City based charity is providing a vital service for cancer patients

Presenting a cheque for �1,776 to Jason Hughes, ambulance officer with Northern Irish Cancer care are Aoibh and Cara Logue whose father Mark competed in the Dublin Marathon to raise funds fot the organisation.

Presenting a cheque for �1,776 to Jason Hughes, ambulance officer with Northern Irish Cancer care are Aoibh and Cara Logue whose father Mark competed in the Dublin Marathon to raise funds fot the organisation.

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The issue of travel for those suffering from cancer for treatment to Belfast from Derry has long been a contentious one.

Withe opening of a new radiotherapy centre at Altnagelvin soon, a lot of that strain will be alleviated, but an overlap of treatment in Belfast will remain for sometime.

An organisation called Northern Irish Cancer Care has since 2012 been providing travel for those needing cancer treatment completely free of charge. The group has a presence in a charity shop at 90 Spencer Road in the Waterside where the sale of all sorts of goods helps to fund the organisation. The shop is always on the lookout for goods of all sorts to sell on and say they are also willing to listen to fundraising ideas from anyone who cares to call in and chat to them.

Jason Hughes is one of the drivers of the bus that ferries patients to and from their treatment sessions. He started Northern Irish Cancer Care following the passing of his mother four years ago. The transport service they provide is a door to door one. The vehicle used is fully equipped in terms of medical support and is registered with police as a ‘blue light’ vehicle in vase of emegencies.

“This is a service for people who are not sick enough to merit having an ambulance to travel for treatment but who are too sick to drive themselves.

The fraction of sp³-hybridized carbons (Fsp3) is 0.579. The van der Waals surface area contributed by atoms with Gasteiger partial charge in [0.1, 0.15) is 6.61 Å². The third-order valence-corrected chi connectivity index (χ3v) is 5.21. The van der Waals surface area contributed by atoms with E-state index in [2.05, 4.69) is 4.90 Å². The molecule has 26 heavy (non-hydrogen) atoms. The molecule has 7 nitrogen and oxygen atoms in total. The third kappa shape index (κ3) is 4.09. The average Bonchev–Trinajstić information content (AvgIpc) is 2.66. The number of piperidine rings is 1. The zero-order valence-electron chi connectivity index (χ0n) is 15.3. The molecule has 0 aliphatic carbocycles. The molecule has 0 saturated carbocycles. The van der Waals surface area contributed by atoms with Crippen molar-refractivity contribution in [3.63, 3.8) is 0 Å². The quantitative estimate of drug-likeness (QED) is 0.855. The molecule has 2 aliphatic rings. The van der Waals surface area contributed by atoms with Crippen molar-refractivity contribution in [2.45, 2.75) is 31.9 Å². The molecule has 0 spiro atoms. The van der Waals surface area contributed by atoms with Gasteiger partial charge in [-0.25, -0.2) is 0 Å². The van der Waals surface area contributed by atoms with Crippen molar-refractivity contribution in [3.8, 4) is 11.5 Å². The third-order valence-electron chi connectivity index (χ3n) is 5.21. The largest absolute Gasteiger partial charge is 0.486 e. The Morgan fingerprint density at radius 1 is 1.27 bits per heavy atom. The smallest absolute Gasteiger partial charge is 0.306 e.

“It helps to take some of the strain away from the health service in the western area. It’s a free service but people can choose to make a donation if they wish but are not obliged to do so at all. It stops people having to get a bus from Derry to Belfast, then get a taxi to and from the treatment and having to repeat the whole process on the way back again. We would deal with around 30 patients a week,” said Jason.

Jason began Northern Irish Cancer Care around four years ago following the death of his mother from cancer. The organisation is regulated by a committee of dedicated volunteers and is registered with the HMRC and NICVA.

Jason Hughes said that the organisation receives great help from local businesses across the city. Whilst primarily based in Derry the group will also provide travel for people from other North West toewns such as Strabane and Limavady if they present themselves at Altnagelvin for pick-up. Running the service of course costs money for the upkeep and maintenance of the vehicle as well as fuel so of course all donations will be gratefull received. Anyone wishing to help out in anyway should contact the premises on Spencer Road by calling 02871341620.